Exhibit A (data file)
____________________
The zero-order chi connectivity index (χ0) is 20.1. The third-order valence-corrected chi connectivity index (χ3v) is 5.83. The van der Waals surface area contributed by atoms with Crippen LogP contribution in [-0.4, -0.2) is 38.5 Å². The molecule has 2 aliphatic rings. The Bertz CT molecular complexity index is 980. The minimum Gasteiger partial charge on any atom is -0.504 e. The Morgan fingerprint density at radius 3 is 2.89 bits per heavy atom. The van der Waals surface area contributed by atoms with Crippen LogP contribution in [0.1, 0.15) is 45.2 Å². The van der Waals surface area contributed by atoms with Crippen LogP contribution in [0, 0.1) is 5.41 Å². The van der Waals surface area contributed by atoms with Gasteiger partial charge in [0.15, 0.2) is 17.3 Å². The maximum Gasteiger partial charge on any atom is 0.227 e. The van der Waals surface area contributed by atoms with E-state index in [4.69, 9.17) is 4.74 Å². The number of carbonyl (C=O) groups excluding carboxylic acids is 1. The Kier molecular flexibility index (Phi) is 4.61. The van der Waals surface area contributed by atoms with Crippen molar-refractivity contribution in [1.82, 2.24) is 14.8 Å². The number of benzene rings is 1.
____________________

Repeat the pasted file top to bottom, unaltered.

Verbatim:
The zero-order chi connectivity index (χ0) is 20.1. The third-order valence-corrected chi connectivity index (χ3v) is 5.83. The van der Waals surface area contributed by atoms with Crippen LogP contribution in [-0.4, -0.2) is 38.5 Å². The molecule has 2 aliphatic rings. The Bertz CT molecular complexity index is 980. The minimum Gasteiger partial charge on any atom is -0.504 e. The Morgan fingerprint density at radius 3 is 2.89 bits per heavy atom. The van der Waals surface area contributed by atoms with Crippen LogP contribution in [0.1, 0.15) is 45.2 Å². The van der Waals surface area contributed by atoms with Crippen LogP contribution in [0, 0.1) is 5.41 Å². The van der Waals surface area contributed by atoms with Gasteiger partial charge in [0.15, 0.2) is 17.3 Å². The maximum Gasteiger partial charge on any atom is 0.227 e. The van der Waals surface area contributed by atoms with E-state index in [4.69, 9.17) is 4.74 Å². The number of carbonyl (C=O) groups excluding carboxylic acids is 1. The Kier molecular flexibility index (Phi) is 4.61. The van der Waals surface area contributed by atoms with Crippen molar-refractivity contribution in [1.82, 2.24) is 14.8 Å². The number of benzene rings is 1.